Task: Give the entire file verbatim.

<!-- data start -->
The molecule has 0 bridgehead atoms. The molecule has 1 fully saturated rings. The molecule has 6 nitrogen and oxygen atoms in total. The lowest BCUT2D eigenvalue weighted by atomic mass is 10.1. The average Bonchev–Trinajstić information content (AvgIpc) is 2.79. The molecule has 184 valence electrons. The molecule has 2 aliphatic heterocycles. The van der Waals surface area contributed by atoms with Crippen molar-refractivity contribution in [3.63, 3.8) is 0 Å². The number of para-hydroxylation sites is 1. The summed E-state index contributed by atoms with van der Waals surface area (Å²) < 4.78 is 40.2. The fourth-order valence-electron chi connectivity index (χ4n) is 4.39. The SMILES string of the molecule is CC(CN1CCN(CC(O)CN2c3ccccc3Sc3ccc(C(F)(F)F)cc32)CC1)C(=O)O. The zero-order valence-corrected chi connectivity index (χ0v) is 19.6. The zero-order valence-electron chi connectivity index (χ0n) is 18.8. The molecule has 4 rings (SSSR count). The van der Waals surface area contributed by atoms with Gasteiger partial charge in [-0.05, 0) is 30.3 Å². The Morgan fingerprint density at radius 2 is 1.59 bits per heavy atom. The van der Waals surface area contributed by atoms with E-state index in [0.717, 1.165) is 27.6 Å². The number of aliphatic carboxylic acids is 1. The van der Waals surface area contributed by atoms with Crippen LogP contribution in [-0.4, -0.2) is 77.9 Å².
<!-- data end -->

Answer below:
The molecule has 0 bridgehead atoms. The molecule has 1 fully saturated rings. The molecule has 6 nitrogen and oxygen atoms in total. The lowest BCUT2D eigenvalue weighted by atomic mass is 10.1. The average Bonchev–Trinajstić information content (AvgIpc) is 2.79. The molecule has 184 valence electrons. The molecule has 2 aliphatic heterocycles. The van der Waals surface area contributed by atoms with Crippen molar-refractivity contribution in [3.63, 3.8) is 0 Å². The number of para-hydroxylation sites is 1. The summed E-state index contributed by atoms with van der Waals surface area (Å²) < 4.78 is 40.2. The fourth-order valence-electron chi connectivity index (χ4n) is 4.39. The SMILES string of the molecule is CC(CN1CCN(CC(O)CN2c3ccccc3Sc3ccc(C(F)(F)F)cc32)CC1)C(=O)O. The zero-order valence-corrected chi connectivity index (χ0v) is 19.6. The zero-order valence-electron chi connectivity index (χ0n) is 18.8. The molecule has 4 rings (SSSR count). The van der Waals surface area contributed by atoms with Gasteiger partial charge in [-0.05, 0) is 30.3 Å². The Morgan fingerprint density at radius 2 is 1.59 bits per heavy atom. The van der Waals surface area contributed by atoms with E-state index in [0.717, 1.165) is 27.6 Å². The number of aliphatic carboxylic acids is 1. The van der Waals surface area contributed by atoms with Crippen LogP contribution in [-0.4, -0.2) is 77.9 Å².